Tag: windows

Black screen when I connect to my Windows server via RDP

Why do I get a black screen when I connect to my Windows server via RDP (Remote Desktop)?

This issue is a known Windows bug that occurs when the primary drive ( C: ) runs out of available free space. When this happens, Windows often overwrites control panel color settings for the desktop and login screen, resulting in the “blacked out” login screen and/or desktop.

When the login screen is black, you can often still access the normal Windows desktop, you just have to alt/tab through the various login screens:

When you first connect via RDP, there are two blanks you can tab through, the top one being the username (which should be Administrator,or, whatever you have set as your admin name), then, when you tab again, you will be in the password field. After entering the username and password, you should be able to Tab/Enter, and gain access to the system. If the system was just recently rebooted without warning, another screen (black) will pop up, asking why the server was rebooted. You can type anything here, and tab/enter again.

Filed under: Windows(2003/2008/2012)Tagged with: ,

Troubleshoot startup problems in Windows Server 2003.

A successful Windows startup includes of the following four phases:

1. Initial phase
2. Boot loader phase
3. Kernel phase
4. Logon phase

If a problem occurs during one of these phases, Windows may not start correctly and you may experience one of the following problems:

The computer stops responding (hangs).
You receive an error message.

If a startup problem occurs after you click Microsoft Windows Server 2003 from boot loader menu, files that the operating system needs may be missing or damaged.

Windows provides a variety of options that you can use to troubleshoot this issue, including Safe mode, the Recovery Console, and an Automated System Recovery. You may opt for the below listed options to recover your windows:

• The Last Known Good Configuration.

• Start the Computer in Safe Mode.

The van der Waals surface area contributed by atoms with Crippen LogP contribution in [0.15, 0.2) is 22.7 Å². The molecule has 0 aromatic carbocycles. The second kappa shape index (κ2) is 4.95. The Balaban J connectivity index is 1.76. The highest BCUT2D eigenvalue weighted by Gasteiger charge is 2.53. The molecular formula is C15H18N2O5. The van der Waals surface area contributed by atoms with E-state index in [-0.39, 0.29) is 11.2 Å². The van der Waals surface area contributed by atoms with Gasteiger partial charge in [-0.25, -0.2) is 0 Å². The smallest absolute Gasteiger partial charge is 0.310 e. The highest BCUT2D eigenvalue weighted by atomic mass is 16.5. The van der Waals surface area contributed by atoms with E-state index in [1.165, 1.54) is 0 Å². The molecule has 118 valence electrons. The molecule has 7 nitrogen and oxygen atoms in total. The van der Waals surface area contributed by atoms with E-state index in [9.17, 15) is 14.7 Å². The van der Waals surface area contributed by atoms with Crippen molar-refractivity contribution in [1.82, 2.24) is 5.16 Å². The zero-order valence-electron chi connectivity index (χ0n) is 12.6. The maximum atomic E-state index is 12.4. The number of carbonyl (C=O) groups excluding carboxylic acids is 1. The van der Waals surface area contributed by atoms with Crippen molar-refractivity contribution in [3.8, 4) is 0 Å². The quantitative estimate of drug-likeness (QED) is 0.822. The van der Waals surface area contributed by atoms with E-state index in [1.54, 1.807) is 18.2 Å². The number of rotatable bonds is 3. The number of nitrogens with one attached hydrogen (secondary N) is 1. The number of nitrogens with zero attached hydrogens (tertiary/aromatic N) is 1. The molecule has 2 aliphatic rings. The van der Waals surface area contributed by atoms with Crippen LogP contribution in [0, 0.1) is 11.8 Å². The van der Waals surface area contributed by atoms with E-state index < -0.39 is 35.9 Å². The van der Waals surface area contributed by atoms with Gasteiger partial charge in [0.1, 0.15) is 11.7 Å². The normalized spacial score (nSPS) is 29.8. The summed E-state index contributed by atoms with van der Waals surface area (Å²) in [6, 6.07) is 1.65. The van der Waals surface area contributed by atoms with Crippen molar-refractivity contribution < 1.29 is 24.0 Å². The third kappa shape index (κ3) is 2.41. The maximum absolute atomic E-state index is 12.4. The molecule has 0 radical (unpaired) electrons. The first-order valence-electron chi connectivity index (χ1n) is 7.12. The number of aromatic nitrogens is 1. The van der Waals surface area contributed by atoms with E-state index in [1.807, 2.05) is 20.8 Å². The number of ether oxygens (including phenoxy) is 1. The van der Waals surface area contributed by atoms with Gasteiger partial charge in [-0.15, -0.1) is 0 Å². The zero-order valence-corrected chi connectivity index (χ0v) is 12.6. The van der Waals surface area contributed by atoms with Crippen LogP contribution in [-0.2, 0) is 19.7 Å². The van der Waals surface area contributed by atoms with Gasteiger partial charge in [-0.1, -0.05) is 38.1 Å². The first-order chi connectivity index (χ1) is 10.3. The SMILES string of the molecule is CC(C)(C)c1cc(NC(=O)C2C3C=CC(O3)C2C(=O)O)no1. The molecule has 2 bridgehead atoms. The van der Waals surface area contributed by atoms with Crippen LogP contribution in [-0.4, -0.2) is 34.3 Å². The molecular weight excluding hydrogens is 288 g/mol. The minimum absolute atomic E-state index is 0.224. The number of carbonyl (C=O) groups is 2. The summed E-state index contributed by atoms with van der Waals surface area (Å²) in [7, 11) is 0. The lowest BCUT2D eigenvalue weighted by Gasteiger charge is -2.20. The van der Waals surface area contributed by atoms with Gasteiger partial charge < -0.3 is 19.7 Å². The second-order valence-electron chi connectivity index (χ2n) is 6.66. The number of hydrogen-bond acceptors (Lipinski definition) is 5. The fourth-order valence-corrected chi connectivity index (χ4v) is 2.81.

• Use Event Viewer to Identify the Cause of the Startup Problem.

• Use System Information to Identify the Cause of the Startup Problem.

• View the Safe Mode Boot Log File.

• Use Device Manager to Identify the Cause of the Startup Problem.

• Use System Configuration Utility (msconfig.exe).

• Isolate Problems by Using System Startup Options.

• Troubleshoot the System.ini File.

• Use the Microsoft Windows Recovery Console.

• Confirm That Your Hard Disk or File System Is Not Damaged.

• Use Automated System Recovery.

• Create an ASR Disk Set by Using Backup.

• Repair Your Installation of Windows.

• Use the Microsoft Product Support Services Web Site to Find a Solution.

Filed under: Windows(2003/2008/2012)Tagged with: , , ,

Windows Password Reset

Instructions:

• 1 Insert the BartPE disk.

•2 Restart your PC. Immediately start tapping “F8” or “Delete” until you get the BIOS screen. It will have a black background with white text.

•3 Highlight the “Boot” option with your arrow keys and press “Enter.” Select “Disc Drive” as the boot option and then press “F10.”

•4 Press “Yes” if it asks you to confirm the selection and then press “Enter” to reboot the PC.

•5 Click on the “Go” button when BartPE appears on the screen.

•6 Click on “Programs” > “Password Renew” > “Select Target Windows.”

•7 Select “My Computer” > “C” > “Windows” > “Renew Existing User Password” > “Administrator.” This instructs the program to reset the Admin password.

•8 Enter in a new Administrator password. Click on “Install” to set it. Remember this password and store it in a safe location.

•9 Press the “Eject” button on your disc drive and take out the disc.

•10 Restart your Windows Operating System computer. Your password is now reset.

Filed under: Windows(2003/2008/2012)Tagged with: , ,

Troubleshoot DNS

1. Check for network connectivity.

2. Verify your DNS server IP addresses are correct and in order.

3. Ping the IP address of the host you are trying to get to (if it is known).

4. Find out what DNS server is being used with nslookup.

5. Check your DNS suffix.

6. Make sure that your DNS settings are configured to pull the DNS IP from the DHCP server.

7. Release and renew your DHCP Server IP address (and DNS information).

8. Check the DNS Server and restart services or reboot if necessary.

9. Reboot your small office / home DNS router.

10. Contact your ISP.

Summary:

DNS resolution is a critical piece of our network infrastructure and it must work properly for our network applications to function.

Filed under: Windows(2003/2008/2012)Tagged with: ,